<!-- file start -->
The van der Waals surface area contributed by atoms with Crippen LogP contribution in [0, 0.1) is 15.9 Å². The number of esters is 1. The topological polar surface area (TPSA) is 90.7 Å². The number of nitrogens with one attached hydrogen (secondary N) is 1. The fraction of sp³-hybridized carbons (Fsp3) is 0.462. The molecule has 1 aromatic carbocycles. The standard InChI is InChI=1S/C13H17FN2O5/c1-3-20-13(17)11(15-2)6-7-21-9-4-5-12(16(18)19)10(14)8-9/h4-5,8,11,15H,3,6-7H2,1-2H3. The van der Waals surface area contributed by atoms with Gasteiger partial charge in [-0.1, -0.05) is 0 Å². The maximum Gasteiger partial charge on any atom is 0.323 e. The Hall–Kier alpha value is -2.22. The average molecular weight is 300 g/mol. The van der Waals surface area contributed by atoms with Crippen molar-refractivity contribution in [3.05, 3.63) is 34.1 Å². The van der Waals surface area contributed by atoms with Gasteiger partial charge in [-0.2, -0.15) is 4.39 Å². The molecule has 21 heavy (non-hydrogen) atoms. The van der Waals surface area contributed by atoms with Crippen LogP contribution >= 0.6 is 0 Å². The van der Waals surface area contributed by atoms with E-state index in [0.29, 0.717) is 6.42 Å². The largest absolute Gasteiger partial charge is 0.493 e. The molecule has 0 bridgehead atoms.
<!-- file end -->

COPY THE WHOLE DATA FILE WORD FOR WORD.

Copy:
The van der Waals surface area contributed by atoms with Crippen LogP contribution in [0, 0.1) is 15.9 Å². The number of esters is 1. The topological polar surface area (TPSA) is 90.7 Å². The number of nitrogens with one attached hydrogen (secondary N) is 1. The fraction of sp³-hybridized carbons (Fsp3) is 0.462. The molecule has 1 aromatic carbocycles. The standard InChI is InChI=1S/C13H17FN2O5/c1-3-20-13(17)11(15-2)6-7-21-9-4-5-12(16(18)19)10(14)8-9/h4-5,8,11,15H,3,6-7H2,1-2H3. The van der Waals surface area contributed by atoms with Gasteiger partial charge in [-0.1, -0.05) is 0 Å². The maximum Gasteiger partial charge on any atom is 0.323 e. The Hall–Kier alpha value is -2.22. The average molecular weight is 300 g/mol. The van der Waals surface area contributed by atoms with Crippen molar-refractivity contribution in [3.05, 3.63) is 34.1 Å². The van der Waals surface area contributed by atoms with Gasteiger partial charge in [-0.2, -0.15) is 4.39 Å². The molecule has 21 heavy (non-hydrogen) atoms. The van der Waals surface area contributed by atoms with Crippen LogP contribution >= 0.6 is 0 Å². The van der Waals surface area contributed by atoms with E-state index in [0.29, 0.717) is 6.42 Å². The largest absolute Gasteiger partial charge is 0.493 e. The molecule has 0 bridgehead atoms.